The books I’ve illustrated have a strong sense of place and relationship to the land, like my favorite buildings. In one book, about the Navajo Code Talkers in World War II, the earth, which the Navajos called “Our Mother,” had a spiritual significance. These brave men were especially devastated by the destruction of the South Pacific Islands. A Code Talker returned after 50 years and rejoiced at the restoration of one sparkling island. He said to the people, “You have rebuilt a jewel in the Pacific.” (The Unbreakable Code, Hunter/Miner) Light, like restoration, transforms place into priceless art.

Cambridge Photographer's Studio by ESSARC

Recently one daughter has restored kids’ confidence as a therapeutic wilderness leader. She loves solo car trips across the US, remembering the gift of trees and sun. When my other daughter, a painter also attuned to those early lessons of light in architecture, drives with her friends, she points out the light and colors of the earth and sky.

Iconic World Architecture

LONDON: A Story of Light and Enlightenment

I love how the streets of London display an evolution of light and transparency, from ancient stone arches of Roman ruins to modern-glass towers.

Dark, massive Romanesque arches of the original 11th Century monastery beneath Westminster Abbey form a foundation for its Gothic spires and magnificent stained glass. Late Medieval churches strove toward heaven and light, but they still feel dark to us.
Clarity came with the sudden introduction of Neo-classical architecture around 1600, influenced by the Italian renaissance. Society’s awakened, rational thought was expressed in clear rectangular windows, mathematically proportioned. In the embellished Baroque style that followed, architects would carefully design with light and shadow for contrast and grandeur.

The Enlightenment, or Age of Reason brought Georgian architecture (1716-1830), with its tall windows that let in even more light. Lacy fan windows became a signature of the Georgian style that included the crisp, white Regency architecture of London’s central residential buildings. Spanning the reigns of four King Georges, you can see its broad influence in the US, from Jefferson’s UVA and Monticello to Boston’s Old Statehouse and dignified New England houses.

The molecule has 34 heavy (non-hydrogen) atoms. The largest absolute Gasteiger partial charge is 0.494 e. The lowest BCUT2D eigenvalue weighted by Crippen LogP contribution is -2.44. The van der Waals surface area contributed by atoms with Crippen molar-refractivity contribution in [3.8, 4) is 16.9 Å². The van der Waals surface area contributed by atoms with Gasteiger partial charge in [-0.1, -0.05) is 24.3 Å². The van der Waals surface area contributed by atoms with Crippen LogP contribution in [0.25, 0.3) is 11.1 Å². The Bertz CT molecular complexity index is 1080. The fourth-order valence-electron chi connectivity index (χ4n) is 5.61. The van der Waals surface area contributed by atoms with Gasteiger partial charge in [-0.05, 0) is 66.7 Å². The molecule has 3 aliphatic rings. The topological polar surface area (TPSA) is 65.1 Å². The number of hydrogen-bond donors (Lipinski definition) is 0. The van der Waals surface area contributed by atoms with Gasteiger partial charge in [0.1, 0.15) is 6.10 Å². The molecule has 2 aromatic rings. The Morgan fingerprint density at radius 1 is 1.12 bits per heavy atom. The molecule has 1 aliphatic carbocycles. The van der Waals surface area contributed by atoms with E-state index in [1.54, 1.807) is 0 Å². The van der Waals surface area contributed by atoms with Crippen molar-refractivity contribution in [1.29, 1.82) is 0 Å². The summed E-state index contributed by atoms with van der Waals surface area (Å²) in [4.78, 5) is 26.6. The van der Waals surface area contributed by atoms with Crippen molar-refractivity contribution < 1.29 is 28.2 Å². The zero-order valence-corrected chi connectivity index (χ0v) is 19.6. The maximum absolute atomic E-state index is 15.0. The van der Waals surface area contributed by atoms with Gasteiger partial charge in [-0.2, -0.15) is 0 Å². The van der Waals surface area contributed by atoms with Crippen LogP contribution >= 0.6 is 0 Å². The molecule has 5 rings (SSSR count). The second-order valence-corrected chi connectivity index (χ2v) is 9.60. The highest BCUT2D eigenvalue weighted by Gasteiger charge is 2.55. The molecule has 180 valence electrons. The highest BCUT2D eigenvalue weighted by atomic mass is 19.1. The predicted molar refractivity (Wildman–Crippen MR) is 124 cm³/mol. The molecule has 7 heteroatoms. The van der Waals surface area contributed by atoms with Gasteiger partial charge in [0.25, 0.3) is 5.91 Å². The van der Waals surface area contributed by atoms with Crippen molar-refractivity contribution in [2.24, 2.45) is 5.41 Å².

Georgian fan window

Paddington Station's wrought iron and glass

Ornate Victorian architecture and the Edwardian style that followed related to England’s increased wealth in the 1800's. People must have been awestruck by the breathtaking glass and wrought-iron arches of Paddington station (1854), inspired by London’s Crystal Palace. These two revolutionary buildings paved the way for the introduction of steel around the turn of the century.
Steel was the game changer that allowed unlimited light and height. At first the popular historic styles overshadowed steel’s full expression, which was relegated to bridges and industrial structures. Art Deco, Art Nouveau, and Arts and Crafts were the last holdouts for decoration before the modernist International Style celebrated simple industrial forms and machine-like efficiency. This shift in taste, along with the demand for fast rebuilding after World War II, brought about the light-filled modern buildings of today.

History will recount how our own Information Age gave birth to the phenomenal, light-inspired “Shard of Glass” skyscraper (2012). Designed by Renzo Piano, known for his light and exquisitely detailed projects, the Shard’s 95+ stories consist of several glass facets that incline inward without meeting at the top. The broken fragment shape and glass envelope create an interplay of reflection and transparency, with stunning views from the interior.

Top of the Shard

21st Century London